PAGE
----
We were teenagers when we did this, and we had no idea what to do with them after we were finished. I guess they will just be good memories rather than profitable compositions.

Post 6

@Oceana - I know how you feel. I have been a songwriter for many years, and I’ve only been able to support myself by constant touring of bars and county fairs. The music industry is tough.

After reading this article, I have decided to market some of my lyrics to others. I generally don’t write from personal experience, because I don’t like giving strangers a glimpse into who I am. Because of this, I don’t feel a strong personal connection to my songs.

If I have any success selling my lyrics, I’ll let you know how I did it and whom to contact. May we both do well in our new venture.

Post 5

This article has some helpful suggestions. I have been a lyricist for years. I also play the piano and guitar and sing. My problem is that I envision myself singing these songs, and it is hard to give them away, even for money.

I think I will try and write some songs based on something other than personal experiences. That way, it won’t be so hard to part with them. I will look into businesses that buy lyrics and music magazines to see if I can find anyone who might be interested.

I wonder how hard it is to sell lyrics. I know that breaking into the music industry as a singer is very difficult due to the competitive nature of the business. I hope selling lyrics is not as hard.

Post 4

I think a lyricist really must study music, both song and instrumental music as well. It can show in how things are written if a lyricist did not really understand the human voice, almost as much as if a composer does not understand. One song that comes to mind as an example is The Star Spangled Banner. While I like it and like singing it, the song clearly has some points, both lyrically and musically, which are difficult for people to sing.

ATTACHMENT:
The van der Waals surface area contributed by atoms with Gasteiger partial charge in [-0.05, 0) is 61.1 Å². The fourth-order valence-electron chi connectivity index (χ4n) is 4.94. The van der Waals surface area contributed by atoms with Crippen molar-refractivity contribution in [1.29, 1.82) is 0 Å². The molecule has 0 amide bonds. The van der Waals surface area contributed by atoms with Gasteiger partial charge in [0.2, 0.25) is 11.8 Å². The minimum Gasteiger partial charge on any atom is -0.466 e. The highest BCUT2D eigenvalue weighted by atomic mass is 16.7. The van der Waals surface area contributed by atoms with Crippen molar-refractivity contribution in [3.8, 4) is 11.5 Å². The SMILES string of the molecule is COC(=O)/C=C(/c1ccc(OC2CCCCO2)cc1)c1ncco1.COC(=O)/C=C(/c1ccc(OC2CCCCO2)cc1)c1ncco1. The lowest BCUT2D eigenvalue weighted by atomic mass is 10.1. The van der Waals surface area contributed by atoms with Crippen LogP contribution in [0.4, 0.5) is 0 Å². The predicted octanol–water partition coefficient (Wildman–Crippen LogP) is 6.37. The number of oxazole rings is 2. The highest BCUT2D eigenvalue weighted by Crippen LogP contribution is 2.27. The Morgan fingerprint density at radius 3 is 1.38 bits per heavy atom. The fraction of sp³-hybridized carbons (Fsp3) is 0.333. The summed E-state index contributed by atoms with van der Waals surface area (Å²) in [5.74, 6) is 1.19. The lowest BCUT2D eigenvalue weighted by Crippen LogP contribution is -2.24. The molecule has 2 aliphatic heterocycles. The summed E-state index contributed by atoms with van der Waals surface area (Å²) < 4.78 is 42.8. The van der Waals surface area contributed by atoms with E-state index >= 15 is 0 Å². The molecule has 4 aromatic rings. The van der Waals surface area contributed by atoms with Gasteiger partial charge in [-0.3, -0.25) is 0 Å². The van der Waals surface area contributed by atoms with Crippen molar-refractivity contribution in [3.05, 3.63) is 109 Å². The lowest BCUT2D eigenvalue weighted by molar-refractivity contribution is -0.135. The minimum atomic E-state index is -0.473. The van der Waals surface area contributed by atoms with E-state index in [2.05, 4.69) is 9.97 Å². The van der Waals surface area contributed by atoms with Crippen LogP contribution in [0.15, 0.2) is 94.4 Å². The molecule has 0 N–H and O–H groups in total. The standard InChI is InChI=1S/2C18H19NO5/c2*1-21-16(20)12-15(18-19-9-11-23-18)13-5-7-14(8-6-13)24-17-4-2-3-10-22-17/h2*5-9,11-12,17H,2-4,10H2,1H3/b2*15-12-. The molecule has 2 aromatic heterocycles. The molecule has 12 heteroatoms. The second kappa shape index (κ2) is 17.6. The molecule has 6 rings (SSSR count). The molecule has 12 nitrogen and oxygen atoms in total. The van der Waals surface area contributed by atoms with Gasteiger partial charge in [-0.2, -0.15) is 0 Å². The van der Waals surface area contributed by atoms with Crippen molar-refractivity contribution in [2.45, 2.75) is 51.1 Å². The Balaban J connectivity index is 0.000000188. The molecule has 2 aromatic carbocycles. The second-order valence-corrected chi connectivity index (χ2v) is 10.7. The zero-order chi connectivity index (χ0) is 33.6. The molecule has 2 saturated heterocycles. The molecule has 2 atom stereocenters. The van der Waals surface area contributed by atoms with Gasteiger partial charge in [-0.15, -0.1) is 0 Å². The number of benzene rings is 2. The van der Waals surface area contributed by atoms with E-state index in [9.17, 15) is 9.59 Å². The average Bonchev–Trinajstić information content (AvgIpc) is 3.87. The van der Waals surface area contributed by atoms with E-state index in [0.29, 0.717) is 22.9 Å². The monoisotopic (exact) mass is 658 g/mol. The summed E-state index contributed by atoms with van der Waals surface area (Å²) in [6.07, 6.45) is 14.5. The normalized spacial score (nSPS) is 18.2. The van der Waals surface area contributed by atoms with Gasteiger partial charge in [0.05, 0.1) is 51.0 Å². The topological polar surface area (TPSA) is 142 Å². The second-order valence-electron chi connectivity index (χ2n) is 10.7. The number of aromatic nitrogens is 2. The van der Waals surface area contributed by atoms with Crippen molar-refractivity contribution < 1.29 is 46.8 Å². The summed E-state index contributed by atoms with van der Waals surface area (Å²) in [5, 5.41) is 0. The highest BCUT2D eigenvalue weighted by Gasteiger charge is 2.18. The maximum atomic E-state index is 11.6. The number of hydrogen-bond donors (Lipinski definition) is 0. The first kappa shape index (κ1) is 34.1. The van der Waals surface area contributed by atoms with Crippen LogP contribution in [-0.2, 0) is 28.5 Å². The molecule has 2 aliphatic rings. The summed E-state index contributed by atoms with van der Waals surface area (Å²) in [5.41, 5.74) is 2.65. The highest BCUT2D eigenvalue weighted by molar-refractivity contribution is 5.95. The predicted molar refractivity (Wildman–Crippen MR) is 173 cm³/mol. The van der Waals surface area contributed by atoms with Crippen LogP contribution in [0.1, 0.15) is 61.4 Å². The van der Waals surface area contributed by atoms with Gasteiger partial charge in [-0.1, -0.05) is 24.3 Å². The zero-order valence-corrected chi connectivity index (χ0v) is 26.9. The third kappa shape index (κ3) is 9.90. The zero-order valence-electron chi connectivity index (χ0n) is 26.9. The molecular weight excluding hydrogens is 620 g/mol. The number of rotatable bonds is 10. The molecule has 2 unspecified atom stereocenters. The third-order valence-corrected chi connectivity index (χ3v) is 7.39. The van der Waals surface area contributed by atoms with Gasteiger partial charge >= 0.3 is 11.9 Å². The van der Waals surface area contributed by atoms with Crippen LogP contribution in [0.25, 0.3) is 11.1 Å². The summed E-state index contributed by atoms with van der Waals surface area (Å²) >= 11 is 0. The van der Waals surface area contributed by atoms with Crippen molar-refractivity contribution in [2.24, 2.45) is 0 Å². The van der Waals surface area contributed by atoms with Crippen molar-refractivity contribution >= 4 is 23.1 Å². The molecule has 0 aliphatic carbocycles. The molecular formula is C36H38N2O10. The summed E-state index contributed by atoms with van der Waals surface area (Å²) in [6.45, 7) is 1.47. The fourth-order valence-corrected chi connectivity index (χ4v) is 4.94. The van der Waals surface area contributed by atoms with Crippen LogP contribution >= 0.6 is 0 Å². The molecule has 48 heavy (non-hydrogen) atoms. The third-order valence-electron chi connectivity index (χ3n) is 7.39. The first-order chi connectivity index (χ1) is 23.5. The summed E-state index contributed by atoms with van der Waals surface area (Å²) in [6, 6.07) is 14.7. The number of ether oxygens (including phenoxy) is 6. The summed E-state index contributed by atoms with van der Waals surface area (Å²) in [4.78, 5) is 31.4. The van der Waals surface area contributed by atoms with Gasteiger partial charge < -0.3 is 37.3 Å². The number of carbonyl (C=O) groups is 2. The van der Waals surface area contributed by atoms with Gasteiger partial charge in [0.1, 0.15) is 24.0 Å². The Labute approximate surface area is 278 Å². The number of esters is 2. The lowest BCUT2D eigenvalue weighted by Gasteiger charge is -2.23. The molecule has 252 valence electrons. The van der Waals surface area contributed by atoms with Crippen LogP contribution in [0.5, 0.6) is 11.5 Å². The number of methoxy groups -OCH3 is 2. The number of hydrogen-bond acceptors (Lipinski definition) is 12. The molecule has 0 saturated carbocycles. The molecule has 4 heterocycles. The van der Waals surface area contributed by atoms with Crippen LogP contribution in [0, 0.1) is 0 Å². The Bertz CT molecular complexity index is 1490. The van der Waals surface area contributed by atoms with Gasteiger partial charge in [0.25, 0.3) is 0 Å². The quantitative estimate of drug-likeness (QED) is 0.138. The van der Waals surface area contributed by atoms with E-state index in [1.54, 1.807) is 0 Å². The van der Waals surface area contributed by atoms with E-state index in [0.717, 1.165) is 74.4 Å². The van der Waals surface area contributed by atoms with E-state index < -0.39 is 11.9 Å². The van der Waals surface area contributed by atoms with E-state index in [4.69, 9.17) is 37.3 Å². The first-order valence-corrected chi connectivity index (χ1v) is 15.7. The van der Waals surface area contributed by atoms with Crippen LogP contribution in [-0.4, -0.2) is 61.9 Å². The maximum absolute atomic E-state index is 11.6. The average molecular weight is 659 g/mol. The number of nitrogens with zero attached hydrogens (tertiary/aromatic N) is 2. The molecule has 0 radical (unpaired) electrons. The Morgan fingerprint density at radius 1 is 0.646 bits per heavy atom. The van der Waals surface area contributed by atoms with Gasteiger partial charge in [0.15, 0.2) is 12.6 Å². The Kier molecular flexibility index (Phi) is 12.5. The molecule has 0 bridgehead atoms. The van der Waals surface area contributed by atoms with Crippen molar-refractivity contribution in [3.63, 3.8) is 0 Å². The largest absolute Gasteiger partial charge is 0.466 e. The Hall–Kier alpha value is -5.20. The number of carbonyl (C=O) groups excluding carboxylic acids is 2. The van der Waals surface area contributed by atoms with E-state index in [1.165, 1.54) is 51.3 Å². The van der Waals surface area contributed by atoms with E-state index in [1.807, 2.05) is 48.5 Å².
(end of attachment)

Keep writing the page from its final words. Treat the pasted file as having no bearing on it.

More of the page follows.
Post 3

Being a lyricist is a lot harder than most people might expect. There is a strange magic that happens when a song has lyrics that really resonate with people. There is almost no way to predict when a song will connect and when it will fall flat.

I remember once hearing a radio program where a heart broken woman decided to write a love song as a why to heal her wounds. She worked for weeks to come up with a simple but effecting was to say "I love you". She even interviewed Phil Collins, the king of cheesy love songs. At the end of the program she concluded that simple sentiments honestly expressed are the key to an effective love song. She also admitted that writing these kinds of lyrics well is almost just as hard as matching the poetry of Shakespeare.

Good luck to budding lyricists. You have your work cut out for you.

Post 2

Becoming a lyricist is often something that a singer wishes to do along with their singing careers. Just look at all of the singer/songwriters in the world, and you’ll understand what I mean.

Many lyricists also play the piano or some other musical instrument. The fact is that to be successful at it, a person must have a very personal and thorough understanding of music as a whole.

After all, a song is usually made up of far more than words. Therefore, a lyricist’s job is to ‘hear’ how their words are going to sound with instrumental accompaniment of some sort.

Post 1

I’ve always had a real appreciation of music in all of its forms, and find it almost miraculous that there are people in the world who can create it so beautifully.

I’m speaking less of our pop culture musicians and the like and hitting more on the people who are making meaningful music. I’m sorry, but something like ‘Humps’ is really not good music in my opinion.

But, those who are really gifted amaze me. Lyricists fall right into that category of amazing as well. It takes a real gift to visualize what words will sound like when sung.

Just take some of the best lyrics in the world and study them on paper. They are often far less than enthusiastic reading material. But when a lyricist can hear it as music, it changes those words into something wonderful.